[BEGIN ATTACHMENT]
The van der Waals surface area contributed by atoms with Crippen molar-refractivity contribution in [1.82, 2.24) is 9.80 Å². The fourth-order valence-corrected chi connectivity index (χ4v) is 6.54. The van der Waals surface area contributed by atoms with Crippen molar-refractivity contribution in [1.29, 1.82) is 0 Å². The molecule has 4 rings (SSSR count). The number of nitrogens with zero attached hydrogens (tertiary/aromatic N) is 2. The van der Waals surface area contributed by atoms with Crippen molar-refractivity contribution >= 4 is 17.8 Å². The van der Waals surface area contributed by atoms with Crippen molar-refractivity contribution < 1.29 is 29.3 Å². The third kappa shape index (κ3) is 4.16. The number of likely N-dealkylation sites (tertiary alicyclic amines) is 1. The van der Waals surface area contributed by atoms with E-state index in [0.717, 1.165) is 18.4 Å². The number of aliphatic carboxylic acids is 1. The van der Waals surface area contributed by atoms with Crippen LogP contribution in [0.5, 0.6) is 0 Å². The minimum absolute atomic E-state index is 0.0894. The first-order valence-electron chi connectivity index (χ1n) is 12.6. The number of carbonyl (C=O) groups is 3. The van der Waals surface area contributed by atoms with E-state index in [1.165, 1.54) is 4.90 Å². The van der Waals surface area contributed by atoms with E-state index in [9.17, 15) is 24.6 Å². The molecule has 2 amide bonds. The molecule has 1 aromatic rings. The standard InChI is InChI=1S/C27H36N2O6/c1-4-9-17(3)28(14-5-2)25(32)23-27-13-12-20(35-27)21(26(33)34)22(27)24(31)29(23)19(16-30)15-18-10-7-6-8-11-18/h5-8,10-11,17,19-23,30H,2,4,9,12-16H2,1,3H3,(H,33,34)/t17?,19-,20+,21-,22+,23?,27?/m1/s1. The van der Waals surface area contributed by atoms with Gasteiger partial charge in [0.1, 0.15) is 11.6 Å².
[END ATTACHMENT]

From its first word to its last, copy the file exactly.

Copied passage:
The van der Waals surface area contributed by atoms with Crippen molar-refractivity contribution in [1.82, 2.24) is 9.80 Å². The fourth-order valence-corrected chi connectivity index (χ4v) is 6.54. The van der Waals surface area contributed by atoms with Crippen molar-refractivity contribution in [1.29, 1.82) is 0 Å². The molecule has 4 rings (SSSR count). The number of nitrogens with zero attached hydrogens (tertiary/aromatic N) is 2. The van der Waals surface area contributed by atoms with Crippen molar-refractivity contribution >= 4 is 17.8 Å². The van der Waals surface area contributed by atoms with Crippen molar-refractivity contribution < 1.29 is 29.3 Å². The third kappa shape index (κ3) is 4.16. The number of likely N-dealkylation sites (tertiary alicyclic amines) is 1. The van der Waals surface area contributed by atoms with E-state index in [0.717, 1.165) is 18.4 Å². The number of aliphatic carboxylic acids is 1. The van der Waals surface area contributed by atoms with Crippen LogP contribution in [0.5, 0.6) is 0 Å². The minimum absolute atomic E-state index is 0.0894. The first-order valence-electron chi connectivity index (χ1n) is 12.6. The number of carbonyl (C=O) groups is 3. The van der Waals surface area contributed by atoms with E-state index in [1.165, 1.54) is 4.90 Å². The van der Waals surface area contributed by atoms with E-state index in [9.17, 15) is 24.6 Å². The molecule has 2 amide bonds. The molecule has 1 aromatic rings. The standard InChI is InChI=1S/C27H36N2O6/c1-4-9-17(3)28(14-5-2)25(32)23-27-13-12-20(35-27)21(26(33)34)22(27)24(31)29(23)19(16-30)15-18-10-7-6-8-11-18/h5-8,10-11,17,19-23,30H,2,4,9,12-16H2,1,3H3,(H,33,34)/t17?,19-,20+,21-,22+,23?,27?/m1/s1. The van der Waals surface area contributed by atoms with Gasteiger partial charge in [0.1, 0.15) is 11.6 Å².